In general, the present invention relates to increasing the amount of light transmitted through an illumination device by means of an inventive coupling approach between a light source and an optical rod or optical taper. In some embodiments, the invention further relates to an endoscope (e.g., medical or industrial) including the inventive coupling approach, a lamp including the inventive coupling approach, or a head light including the inventive coupling approach. Certain embodiments of the present invention, utilize a high power LED, (i.e., an LED having a power consumption between about 1 to 5 W).

In one aspect, the invention relates to an illumination device, such as, for example, an endoscope, a lamp, or a head light. The illumination device includes a light source including a substantially planar light-emitting surface and an optical rod or optical taper disposed proximate to the substantially planar light-emitting surface. By arranging the optical rod or optical taper in a proximate relationship to the substantially planar light-emitting surface, the two elements are coupled in a manner which allows a large amount of the light emitted by the light source to be transmitted directly into the optical rod or optical taper. As a result, a greater amount of light from the light source can be transmitted through the illumination device and onto an object for illumination. Embodiments of the present invention do not include auxiliary optics, such as lenses or mirrors, disposed between the light source and the optical rod or optical taper, but instead rely on the close placement (e.g., direct contact or close proximity) of the optical rod or taper to the planar light-emitting region of the light source. The lack of auxiliary optics between the light source and the optical rod or optical taper simplifies the mechanical design and space requirements for the illumination device. As a result, illumination devices in accordance with the presence invention, can be small and compact while providing the desired illumination strength.

Embodiments of this aspect of the invention can include one or more of the following features. The substantially planar light-emitting surface can include an emitting surface of a light-emitting diode chip. In some embodiments, the substantially planar light-emitting surface can include the surface of a light-emitting diode chip that has been coated with a film of a substance that emits light when the light-emitting diode chip is activated (e.g., a phosphor film coating the surface of the chip). In certain embodiments, the substantially planar light-emitting surface comprises a transparent substantially planar window disposed over an emitting surface of a light emitting diode chip. For example, in some embodiments, the window can be disposed directly over a LED chip. In other embodiments, the window can be disposed over a phosphor coated LED chip. The substantially planar light-emitting surface can be in direct contact with the optical rod or optical taper. In some embodiments an adhesive or index matching material (e.g., a coupling gel) can be disposed between the optical rod or optical taper and the substantially planar light-emitting surface. In certain embodiments, the optical rod or taper is disposed proximate to but not in direct contact with the substantially planar light-emitting surface. As a result, a gas is disposed between the optical rod or optical taper and the substantially planar light-emitting surface.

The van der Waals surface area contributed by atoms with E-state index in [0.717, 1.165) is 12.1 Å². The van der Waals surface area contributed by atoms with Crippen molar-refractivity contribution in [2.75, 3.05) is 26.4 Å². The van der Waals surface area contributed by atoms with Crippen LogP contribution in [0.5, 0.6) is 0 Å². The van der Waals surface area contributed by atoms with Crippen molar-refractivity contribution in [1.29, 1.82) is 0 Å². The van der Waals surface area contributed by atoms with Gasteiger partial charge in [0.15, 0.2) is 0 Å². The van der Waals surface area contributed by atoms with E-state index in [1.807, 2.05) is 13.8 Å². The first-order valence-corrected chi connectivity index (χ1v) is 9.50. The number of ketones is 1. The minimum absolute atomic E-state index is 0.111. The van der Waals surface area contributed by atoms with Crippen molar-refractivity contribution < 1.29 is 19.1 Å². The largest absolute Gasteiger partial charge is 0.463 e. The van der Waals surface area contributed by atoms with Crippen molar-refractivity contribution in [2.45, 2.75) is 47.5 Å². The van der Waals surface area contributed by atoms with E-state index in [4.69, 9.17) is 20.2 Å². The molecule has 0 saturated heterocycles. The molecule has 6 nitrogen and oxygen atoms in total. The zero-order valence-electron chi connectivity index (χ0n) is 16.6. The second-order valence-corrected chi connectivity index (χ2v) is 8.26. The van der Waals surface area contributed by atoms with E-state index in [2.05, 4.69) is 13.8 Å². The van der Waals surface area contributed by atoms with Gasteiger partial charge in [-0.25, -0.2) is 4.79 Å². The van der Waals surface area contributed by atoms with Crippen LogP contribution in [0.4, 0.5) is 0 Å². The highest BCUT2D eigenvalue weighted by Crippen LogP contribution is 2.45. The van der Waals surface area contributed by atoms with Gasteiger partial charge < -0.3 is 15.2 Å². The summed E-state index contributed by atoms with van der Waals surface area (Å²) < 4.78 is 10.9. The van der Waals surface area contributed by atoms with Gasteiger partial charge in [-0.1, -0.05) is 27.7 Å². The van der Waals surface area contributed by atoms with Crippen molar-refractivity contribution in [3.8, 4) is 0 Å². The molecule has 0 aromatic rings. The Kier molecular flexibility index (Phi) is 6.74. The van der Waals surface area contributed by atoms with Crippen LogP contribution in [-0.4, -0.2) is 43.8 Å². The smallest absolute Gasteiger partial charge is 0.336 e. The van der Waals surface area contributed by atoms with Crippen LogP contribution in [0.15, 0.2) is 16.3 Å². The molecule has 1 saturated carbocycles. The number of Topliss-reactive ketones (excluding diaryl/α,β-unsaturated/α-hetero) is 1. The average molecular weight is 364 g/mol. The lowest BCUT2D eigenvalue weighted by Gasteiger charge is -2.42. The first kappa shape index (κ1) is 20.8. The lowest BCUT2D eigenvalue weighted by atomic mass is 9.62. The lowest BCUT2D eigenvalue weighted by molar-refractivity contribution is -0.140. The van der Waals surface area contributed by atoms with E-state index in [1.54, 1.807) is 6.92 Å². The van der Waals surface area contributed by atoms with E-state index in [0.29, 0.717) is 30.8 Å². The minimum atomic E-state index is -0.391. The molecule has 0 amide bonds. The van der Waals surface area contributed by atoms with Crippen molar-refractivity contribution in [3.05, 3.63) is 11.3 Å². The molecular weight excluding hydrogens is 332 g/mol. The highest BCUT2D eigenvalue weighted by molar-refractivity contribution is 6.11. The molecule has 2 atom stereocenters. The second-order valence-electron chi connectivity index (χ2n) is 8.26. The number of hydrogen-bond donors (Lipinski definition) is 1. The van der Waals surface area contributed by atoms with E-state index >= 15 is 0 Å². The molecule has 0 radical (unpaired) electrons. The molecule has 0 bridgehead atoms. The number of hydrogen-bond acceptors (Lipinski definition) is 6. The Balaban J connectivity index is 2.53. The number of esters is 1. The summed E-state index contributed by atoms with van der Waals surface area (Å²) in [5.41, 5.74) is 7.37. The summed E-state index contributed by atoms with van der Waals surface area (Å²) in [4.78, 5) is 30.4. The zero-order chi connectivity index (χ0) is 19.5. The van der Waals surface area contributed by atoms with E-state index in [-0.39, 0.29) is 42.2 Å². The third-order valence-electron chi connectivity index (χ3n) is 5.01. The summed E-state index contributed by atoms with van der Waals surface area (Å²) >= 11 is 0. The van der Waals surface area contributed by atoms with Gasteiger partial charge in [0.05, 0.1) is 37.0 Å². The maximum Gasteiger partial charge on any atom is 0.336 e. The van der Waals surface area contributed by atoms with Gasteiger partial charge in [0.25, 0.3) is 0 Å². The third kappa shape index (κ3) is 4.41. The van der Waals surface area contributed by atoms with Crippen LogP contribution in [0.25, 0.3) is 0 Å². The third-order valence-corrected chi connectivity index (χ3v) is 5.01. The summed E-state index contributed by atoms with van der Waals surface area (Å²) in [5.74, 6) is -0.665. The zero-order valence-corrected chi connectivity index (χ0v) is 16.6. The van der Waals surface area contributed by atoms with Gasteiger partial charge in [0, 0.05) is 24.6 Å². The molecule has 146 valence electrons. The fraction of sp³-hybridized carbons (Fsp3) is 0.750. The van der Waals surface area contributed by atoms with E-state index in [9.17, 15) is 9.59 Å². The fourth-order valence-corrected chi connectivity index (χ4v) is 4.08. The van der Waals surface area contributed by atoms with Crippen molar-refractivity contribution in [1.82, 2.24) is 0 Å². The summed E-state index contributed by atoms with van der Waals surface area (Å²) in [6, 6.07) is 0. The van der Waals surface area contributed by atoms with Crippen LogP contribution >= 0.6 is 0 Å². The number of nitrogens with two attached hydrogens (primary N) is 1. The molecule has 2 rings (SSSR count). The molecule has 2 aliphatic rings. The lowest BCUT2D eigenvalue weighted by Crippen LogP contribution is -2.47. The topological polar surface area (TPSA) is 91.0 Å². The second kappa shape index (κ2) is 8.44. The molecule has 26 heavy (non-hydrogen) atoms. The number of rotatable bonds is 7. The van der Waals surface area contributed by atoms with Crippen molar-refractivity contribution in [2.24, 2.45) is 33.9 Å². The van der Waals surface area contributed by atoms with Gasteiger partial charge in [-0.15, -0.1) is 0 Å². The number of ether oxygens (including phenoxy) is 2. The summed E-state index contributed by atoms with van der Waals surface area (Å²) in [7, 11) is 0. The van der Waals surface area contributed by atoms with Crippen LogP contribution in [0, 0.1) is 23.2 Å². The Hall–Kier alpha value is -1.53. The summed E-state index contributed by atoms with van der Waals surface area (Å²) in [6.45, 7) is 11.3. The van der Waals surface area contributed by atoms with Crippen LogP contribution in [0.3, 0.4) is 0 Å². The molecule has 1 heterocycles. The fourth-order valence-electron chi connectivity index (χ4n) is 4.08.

Other embodiments of this aspect of the invention can include one or more of the following features. The optical rod can be formed of a clad rod, a silvered rod, an aluminized rod, or a fiber bundle. The optical rod can have a first end that is proximate to the substantially planar light-emitting surface and a second end that is proximate to a light guide. The optical taper can include a first end that has a smaller surface area than a second end of the optical taper. In some embodiments, the first end (i.e., with the smaller surface area) can be in direct contact with the substantially planar light-emitting surface of the light source. In other embodiments, the second end (i.e., with the larger surface area) can be in direct contact with the substantially planar light-emitting surface of the light source. The optical taper can be formed of a glass optical taper, a plastic optical taper, or a plurality of fibers. While one end of the optical rod or optical taper is proximate to the substantially planar light-emitting surface, the other end of the optical rod or taper can be connected to a light guide. In some embodiments, a light post taper can be disposed between the optical rod or the optical taper and the light guide.

In another aspect, the invention is directed to a method of collimating light from a light source. The method includes attaching an optical rod or optical taper to a substantially planar light-emitting surface of the light source and activating the light source.

In another aspect, the invention is directed to a method of illuminating an object. The method includes providing a device including a light source having a substantially planar light-emitting surface and an optical rod or taper having a first end held proximate to the substantially planar light-emitting surface; positioning the device relative to the object; and activating the light source. In some embodiments, the optical rod or taper can include a second end attached to optics to transmit the light emitted from the light source through the optical rod or taper to the object.